Sunday, April 20, 2014
FAIRFIELD-SUISUN, CALIFORNIA
99 CENTS

UNOS to oversee hand, face transplants like organs

Lindsay Aronson Ess

This photo taken Dec. 20, 2013 shows double hand transplant recipient Lindsay Aronson Ess working on her dexterity during a physical therapy session in Richmond, Va. Sure your liver or kidney could save someone's life. But would you donate your hands, or your face? Signing up to become an organ donor may get more complicated than just checking off a box on your driver's license. The government is preparing to regulate the new field of hand and face transplants like it does standard organ transplants, giving more Americans who are disabled or disfigured by injury, illness or combat a chance at qualifying for this radical kind of reconstruction. (AP Photo/Steve Helber)

WASHINGTON — Sure your liver or kidney could save someone’s life. But would you donate your hands, or your face? Signing up to become an organ donor may get more complicated than just checking a box on your driver’s license.

The government is preparing to regulate the new field of hand and face transplants like it does standard organ transplants, giving more Americans who are disabled or disfigured by injury, illness or combat a chance at this radical kind of reconstruction.

Among the first challenges is deciding how people should consent to donate these very visible body parts that could improve someone’s quality of life — without deterring them from traditional donation of hearts, lungs and other internal organs needed to save lives.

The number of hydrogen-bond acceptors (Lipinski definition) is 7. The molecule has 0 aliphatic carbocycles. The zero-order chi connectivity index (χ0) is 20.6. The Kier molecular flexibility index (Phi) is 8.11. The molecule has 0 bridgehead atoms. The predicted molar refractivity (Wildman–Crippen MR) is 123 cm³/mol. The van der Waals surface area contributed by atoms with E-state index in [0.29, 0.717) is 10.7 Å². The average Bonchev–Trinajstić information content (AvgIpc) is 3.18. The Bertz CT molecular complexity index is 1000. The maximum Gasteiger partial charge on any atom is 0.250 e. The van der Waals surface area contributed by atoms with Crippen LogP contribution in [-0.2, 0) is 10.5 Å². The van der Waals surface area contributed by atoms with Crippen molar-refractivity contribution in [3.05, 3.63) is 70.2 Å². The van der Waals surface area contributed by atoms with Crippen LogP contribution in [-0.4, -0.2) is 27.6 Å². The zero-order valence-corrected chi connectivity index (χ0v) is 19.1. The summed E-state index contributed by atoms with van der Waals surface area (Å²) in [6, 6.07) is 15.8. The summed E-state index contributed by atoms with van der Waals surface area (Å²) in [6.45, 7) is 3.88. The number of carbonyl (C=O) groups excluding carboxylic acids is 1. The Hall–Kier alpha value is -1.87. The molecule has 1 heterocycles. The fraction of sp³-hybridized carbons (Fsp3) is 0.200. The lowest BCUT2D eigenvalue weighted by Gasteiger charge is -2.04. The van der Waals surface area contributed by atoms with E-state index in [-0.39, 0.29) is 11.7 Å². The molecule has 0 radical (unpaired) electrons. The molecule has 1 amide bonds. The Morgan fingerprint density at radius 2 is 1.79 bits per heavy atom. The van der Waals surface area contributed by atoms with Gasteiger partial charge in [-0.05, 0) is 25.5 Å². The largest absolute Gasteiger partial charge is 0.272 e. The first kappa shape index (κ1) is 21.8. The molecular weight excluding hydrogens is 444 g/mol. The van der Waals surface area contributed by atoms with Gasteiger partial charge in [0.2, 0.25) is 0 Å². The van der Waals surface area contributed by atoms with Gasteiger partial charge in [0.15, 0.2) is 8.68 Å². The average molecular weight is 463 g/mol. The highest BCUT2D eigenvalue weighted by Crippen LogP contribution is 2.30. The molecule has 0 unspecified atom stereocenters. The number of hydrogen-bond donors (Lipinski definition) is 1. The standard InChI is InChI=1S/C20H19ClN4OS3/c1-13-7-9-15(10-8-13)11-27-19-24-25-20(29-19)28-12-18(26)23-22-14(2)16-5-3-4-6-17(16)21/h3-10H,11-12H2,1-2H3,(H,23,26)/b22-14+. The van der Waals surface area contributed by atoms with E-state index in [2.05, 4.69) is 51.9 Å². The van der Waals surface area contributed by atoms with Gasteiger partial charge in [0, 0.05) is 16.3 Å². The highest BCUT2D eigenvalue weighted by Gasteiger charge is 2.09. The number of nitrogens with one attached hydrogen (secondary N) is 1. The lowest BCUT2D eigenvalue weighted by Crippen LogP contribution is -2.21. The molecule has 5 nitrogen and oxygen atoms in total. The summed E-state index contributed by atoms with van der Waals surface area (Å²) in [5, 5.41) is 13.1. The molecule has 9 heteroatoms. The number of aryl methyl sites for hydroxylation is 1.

“Joe Blow is not going to know that now an organ is defined as also including a hand or a face,” said Dr. Suzanne McDiarmid, who chairs the committee of the United Network for Organ Sharing, or UNOS, that will develop the new policies over the next few months.

Making that clear to potential donors and their families is critical — “otherwise we could undermine public trust,” said McDiarmid, a transplant specialist at the University of California, Los Angeles.

“The consent process for the life-saving organs should not, must not, be derailed by a consent process for a different kind of organ, that the public might think of as being very different from donating a kidney or a heart or a liver,” she added.

These so-called “reconstructive transplants” are experimental, and rare. The best estimates are that 27 hand transplants have been performed in the U.S. since 1999, and about seven partial or full face transplants since 2008, said Dr. Vijay Gorantla, medical director of the University of Pittsburgh reconstructive transplant program.

But they’re gradually increasing as more U.S. hospitals offer the complex surgeries, the Defense Department funds research into the approach for wounded veterans — and as transplant recipients go public to say how the surgeries have improved their lives.

“These hands are blessed hands to me,” said Lindsay Aronson Ess, 30, of Richmond, Va., who received a double hand transplant in 2011. She had lost her hands and feet to a life-threatening infection in 2007.

Until now, deciding who qualifies for a hand or face transplant, and how to find a match and approach a potential donor’s family all have been done on an informal, case-by-case basis.